Then, for Gregory and Sandra to essentially imitate a wedding proves important since they are, of course, not getting married but rather going to Mexico in an effort to get away from the United States which made the life saving drugs illegal. However, the most important scene here is when Gregory states to us that “In about three and a half hours we looked down into a volcanic cradle crowned by Popocatepetl and Ixtacoatepetl, two white magical peaks, the symbols of a legendary love affair and the eternal natural sentinels of Tenochtitlan,” which is of course an important image concerning both Aztlán but also something more. This something more is that fact that by definition, being that these volcanoes are in the story the bodies themselves of the lovers, in a Queer state. By this, I simply mean to say that their ability for futurity in relation to straight time is halted and arrested before Gregory’s eyes. This is the symbol that looms over Mexico City, a queered futurity. No longer can the couple ever hope to commit to straight time and reproduce for they are not only encased by the volcanos, as it were, but are unable to fulfill the role of maternity since the woman of the story was cast to sleep or in some tellings dead.
For the entire story then, it seems that this anxiety about women and in particular their ability to bear children is literally looming over the novel. From the cypress with exposed roots to the two peaks, there is a very deeply ingrained concern that bothers the second Gregory in this case to the point where it seems as though it is central to who he is as a character. But in the grander scheme of things it becomes central in the way men relate to women. Even the topography and geography seems to speak tomes about begging and the progentive urge of the world, as it were.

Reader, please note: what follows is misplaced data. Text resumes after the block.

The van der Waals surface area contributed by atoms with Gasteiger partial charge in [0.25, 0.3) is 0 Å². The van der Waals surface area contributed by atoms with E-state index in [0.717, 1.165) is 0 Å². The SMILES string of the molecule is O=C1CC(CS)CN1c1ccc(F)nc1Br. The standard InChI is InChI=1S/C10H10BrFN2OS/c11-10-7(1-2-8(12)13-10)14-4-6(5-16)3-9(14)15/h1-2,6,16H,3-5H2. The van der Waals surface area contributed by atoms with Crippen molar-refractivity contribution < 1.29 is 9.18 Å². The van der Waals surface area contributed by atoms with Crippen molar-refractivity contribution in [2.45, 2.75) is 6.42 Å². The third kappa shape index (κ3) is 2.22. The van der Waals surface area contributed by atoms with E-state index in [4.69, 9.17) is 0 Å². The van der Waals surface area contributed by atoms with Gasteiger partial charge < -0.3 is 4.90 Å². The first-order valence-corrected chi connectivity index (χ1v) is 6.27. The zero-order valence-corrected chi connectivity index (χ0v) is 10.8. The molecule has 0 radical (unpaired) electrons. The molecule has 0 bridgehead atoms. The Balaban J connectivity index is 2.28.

Geography then becomes an important focus when it comes to working with Sandra’s affliction. As they are taken to Tepotzotlan by Señora Jane, there are taken to the place where “the crops flourished deep green,” and this like with Marisela is where Sandra will interact with the curanderos and the very air of the countryside. This place-based return is, I think, very salient. Not only is it keeping with our discussion of how nature and femininity—through which maternity is expressed—are linked but it also goes back to how the Queered elements of both disease and place come together when it comes to these various aspects. Of course, it is very important that Sandra wishes to be in Mexico all things considered. Yet, it comes, once more, at the very important crux of how Gregory relates to the death of the maternal.